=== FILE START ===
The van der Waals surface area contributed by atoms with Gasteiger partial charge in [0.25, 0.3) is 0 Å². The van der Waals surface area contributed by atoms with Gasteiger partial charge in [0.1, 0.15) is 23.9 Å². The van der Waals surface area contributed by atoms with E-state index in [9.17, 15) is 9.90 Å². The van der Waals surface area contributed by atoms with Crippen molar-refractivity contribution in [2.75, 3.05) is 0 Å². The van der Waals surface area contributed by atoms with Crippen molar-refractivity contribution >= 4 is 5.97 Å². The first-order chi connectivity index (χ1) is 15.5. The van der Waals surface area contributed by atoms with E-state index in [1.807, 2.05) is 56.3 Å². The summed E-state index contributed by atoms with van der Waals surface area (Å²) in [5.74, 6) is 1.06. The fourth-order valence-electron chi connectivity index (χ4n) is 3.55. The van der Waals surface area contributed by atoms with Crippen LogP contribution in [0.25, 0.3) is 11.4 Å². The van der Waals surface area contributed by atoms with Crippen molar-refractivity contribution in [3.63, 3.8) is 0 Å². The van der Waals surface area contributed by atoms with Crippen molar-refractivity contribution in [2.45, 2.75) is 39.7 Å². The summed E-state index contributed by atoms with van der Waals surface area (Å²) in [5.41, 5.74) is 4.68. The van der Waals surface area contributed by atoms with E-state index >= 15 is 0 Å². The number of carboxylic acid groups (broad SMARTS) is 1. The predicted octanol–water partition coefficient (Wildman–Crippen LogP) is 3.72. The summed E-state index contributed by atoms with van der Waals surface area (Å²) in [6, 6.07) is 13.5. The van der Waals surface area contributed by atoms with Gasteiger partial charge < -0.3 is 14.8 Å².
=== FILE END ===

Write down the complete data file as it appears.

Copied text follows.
The van der Waals surface area contributed by atoms with Gasteiger partial charge in [0.25, 0.3) is 0 Å². The van der Waals surface area contributed by atoms with Gasteiger partial charge in [0.1, 0.15) is 23.9 Å². The van der Waals surface area contributed by atoms with E-state index in [9.17, 15) is 9.90 Å². The van der Waals surface area contributed by atoms with Crippen molar-refractivity contribution in [2.75, 3.05) is 0 Å². The van der Waals surface area contributed by atoms with Crippen molar-refractivity contribution >= 4 is 5.97 Å². The first-order chi connectivity index (χ1) is 15.5. The van der Waals surface area contributed by atoms with E-state index in [1.807, 2.05) is 56.3 Å². The summed E-state index contributed by atoms with van der Waals surface area (Å²) in [5.74, 6) is 1.06. The fourth-order valence-electron chi connectivity index (χ4n) is 3.55. The van der Waals surface area contributed by atoms with Crippen LogP contribution in [0.25, 0.3) is 11.4 Å². The van der Waals surface area contributed by atoms with Crippen molar-refractivity contribution in [3.63, 3.8) is 0 Å². The van der Waals surface area contributed by atoms with Crippen molar-refractivity contribution in [2.45, 2.75) is 39.7 Å². The summed E-state index contributed by atoms with van der Waals surface area (Å²) in [5.41, 5.74) is 4.68. The van der Waals surface area contributed by atoms with E-state index >= 15 is 0 Å². The number of carboxylic acid groups (broad SMARTS) is 1. The predicted octanol–water partition coefficient (Wildman–Crippen LogP) is 3.72. The summed E-state index contributed by atoms with van der Waals surface area (Å²) in [6, 6.07) is 13.5. The van der Waals surface area contributed by atoms with Gasteiger partial charge < -0.3 is 14.8 Å².